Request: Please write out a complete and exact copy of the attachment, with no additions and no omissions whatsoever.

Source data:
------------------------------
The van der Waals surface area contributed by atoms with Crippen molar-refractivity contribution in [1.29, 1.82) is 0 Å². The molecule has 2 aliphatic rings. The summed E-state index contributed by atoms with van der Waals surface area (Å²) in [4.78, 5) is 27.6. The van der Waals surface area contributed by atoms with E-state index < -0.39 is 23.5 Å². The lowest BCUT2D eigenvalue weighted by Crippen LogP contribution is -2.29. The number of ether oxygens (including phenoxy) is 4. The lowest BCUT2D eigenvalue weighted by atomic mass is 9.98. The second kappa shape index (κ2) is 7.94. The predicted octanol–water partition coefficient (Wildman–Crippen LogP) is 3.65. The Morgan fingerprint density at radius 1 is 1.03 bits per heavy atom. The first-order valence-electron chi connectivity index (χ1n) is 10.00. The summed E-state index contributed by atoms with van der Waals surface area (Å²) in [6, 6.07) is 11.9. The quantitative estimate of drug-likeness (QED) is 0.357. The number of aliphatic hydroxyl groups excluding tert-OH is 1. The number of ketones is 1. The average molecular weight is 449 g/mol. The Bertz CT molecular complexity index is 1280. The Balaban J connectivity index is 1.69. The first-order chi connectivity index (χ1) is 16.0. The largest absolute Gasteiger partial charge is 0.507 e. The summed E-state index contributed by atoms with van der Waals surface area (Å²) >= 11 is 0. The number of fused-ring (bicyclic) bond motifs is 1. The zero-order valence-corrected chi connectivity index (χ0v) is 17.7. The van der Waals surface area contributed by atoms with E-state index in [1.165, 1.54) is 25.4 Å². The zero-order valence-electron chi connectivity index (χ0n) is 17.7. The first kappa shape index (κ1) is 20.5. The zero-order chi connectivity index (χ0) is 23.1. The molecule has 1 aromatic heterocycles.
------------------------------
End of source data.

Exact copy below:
The van der Waals surface area contributed by atoms with Crippen molar-refractivity contribution in [1.29, 1.82) is 0 Å². The molecule has 2 aliphatic rings. The summed E-state index contributed by atoms with van der Waals surface area (Å²) in [4.78, 5) is 27.6. The van der Waals surface area contributed by atoms with E-state index < -0.39 is 23.5 Å². The lowest BCUT2D eigenvalue weighted by Crippen LogP contribution is -2.29. The number of ether oxygens (including phenoxy) is 4. The lowest BCUT2D eigenvalue weighted by atomic mass is 9.98. The second kappa shape index (κ2) is 7.94. The predicted octanol–water partition coefficient (Wildman–Crippen LogP) is 3.65. The Morgan fingerprint density at radius 1 is 1.03 bits per heavy atom. The first-order valence-electron chi connectivity index (χ1n) is 10.00. The summed E-state index contributed by atoms with van der Waals surface area (Å²) in [6, 6.07) is 11.9. The quantitative estimate of drug-likeness (QED) is 0.357. The number of aliphatic hydroxyl groups excluding tert-OH is 1. The number of ketones is 1. The average molecular weight is 449 g/mol. The Bertz CT molecular complexity index is 1280. The Balaban J connectivity index is 1.69. The first-order chi connectivity index (χ1) is 16.0. The largest absolute Gasteiger partial charge is 0.507 e. The summed E-state index contributed by atoms with van der Waals surface area (Å²) >= 11 is 0. The number of fused-ring (bicyclic) bond motifs is 1. The zero-order valence-corrected chi connectivity index (χ0v) is 17.7. The van der Waals surface area contributed by atoms with E-state index in [1.165, 1.54) is 25.4 Å². The zero-order valence-electron chi connectivity index (χ0n) is 17.7. The first kappa shape index (κ1) is 20.5. The zero-order chi connectivity index (χ0) is 23.1. The molecule has 1 aromatic heterocycles.